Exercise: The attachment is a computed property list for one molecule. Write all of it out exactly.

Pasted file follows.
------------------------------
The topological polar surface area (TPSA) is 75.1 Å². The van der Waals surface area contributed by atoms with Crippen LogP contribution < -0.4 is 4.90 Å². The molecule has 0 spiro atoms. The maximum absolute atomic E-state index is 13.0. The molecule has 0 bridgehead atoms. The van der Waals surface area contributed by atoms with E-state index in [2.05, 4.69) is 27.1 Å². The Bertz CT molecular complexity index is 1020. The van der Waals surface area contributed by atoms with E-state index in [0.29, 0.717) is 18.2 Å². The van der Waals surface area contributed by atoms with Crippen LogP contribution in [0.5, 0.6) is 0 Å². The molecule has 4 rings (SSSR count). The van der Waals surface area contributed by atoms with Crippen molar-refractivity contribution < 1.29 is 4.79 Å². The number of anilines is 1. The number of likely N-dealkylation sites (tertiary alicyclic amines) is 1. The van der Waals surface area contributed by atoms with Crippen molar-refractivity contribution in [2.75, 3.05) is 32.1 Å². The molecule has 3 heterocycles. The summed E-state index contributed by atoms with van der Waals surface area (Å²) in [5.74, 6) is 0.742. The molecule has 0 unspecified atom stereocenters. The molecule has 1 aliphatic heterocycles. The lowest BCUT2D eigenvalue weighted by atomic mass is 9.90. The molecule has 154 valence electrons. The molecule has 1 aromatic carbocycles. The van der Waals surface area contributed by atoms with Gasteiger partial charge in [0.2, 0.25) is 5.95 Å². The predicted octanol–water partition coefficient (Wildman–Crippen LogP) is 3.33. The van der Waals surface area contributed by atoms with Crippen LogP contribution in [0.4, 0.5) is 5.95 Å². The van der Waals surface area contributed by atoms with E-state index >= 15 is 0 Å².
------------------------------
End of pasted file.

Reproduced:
The topological polar surface area (TPSA) is 75.1 Å². The van der Waals surface area contributed by atoms with Crippen LogP contribution < -0.4 is 4.90 Å². The molecule has 0 spiro atoms. The maximum absolute atomic E-state index is 13.0. The molecule has 0 bridgehead atoms. The van der Waals surface area contributed by atoms with E-state index in [2.05, 4.69) is 27.1 Å². The Bertz CT molecular complexity index is 1020. The van der Waals surface area contributed by atoms with E-state index in [0.29, 0.717) is 18.2 Å². The van der Waals surface area contributed by atoms with Crippen LogP contribution in [0.5, 0.6) is 0 Å². The molecule has 4 rings (SSSR count). The van der Waals surface area contributed by atoms with Crippen molar-refractivity contribution < 1.29 is 4.79 Å². The number of anilines is 1. The number of likely N-dealkylation sites (tertiary alicyclic amines) is 1. The van der Waals surface area contributed by atoms with Crippen molar-refractivity contribution in [2.75, 3.05) is 32.1 Å². The molecule has 3 heterocycles. The summed E-state index contributed by atoms with van der Waals surface area (Å²) in [5.74, 6) is 0.742. The molecule has 0 unspecified atom stereocenters. The molecule has 1 aliphatic heterocycles. The lowest BCUT2D eigenvalue weighted by atomic mass is 9.90. The molecule has 154 valence electrons. The molecule has 1 aromatic carbocycles. The van der Waals surface area contributed by atoms with Gasteiger partial charge in [0.2, 0.25) is 5.95 Å². The predicted octanol–water partition coefficient (Wildman–Crippen LogP) is 3.33. The van der Waals surface area contributed by atoms with Crippen LogP contribution in [0.4, 0.5) is 5.95 Å². The van der Waals surface area contributed by atoms with E-state index >= 15 is 0 Å².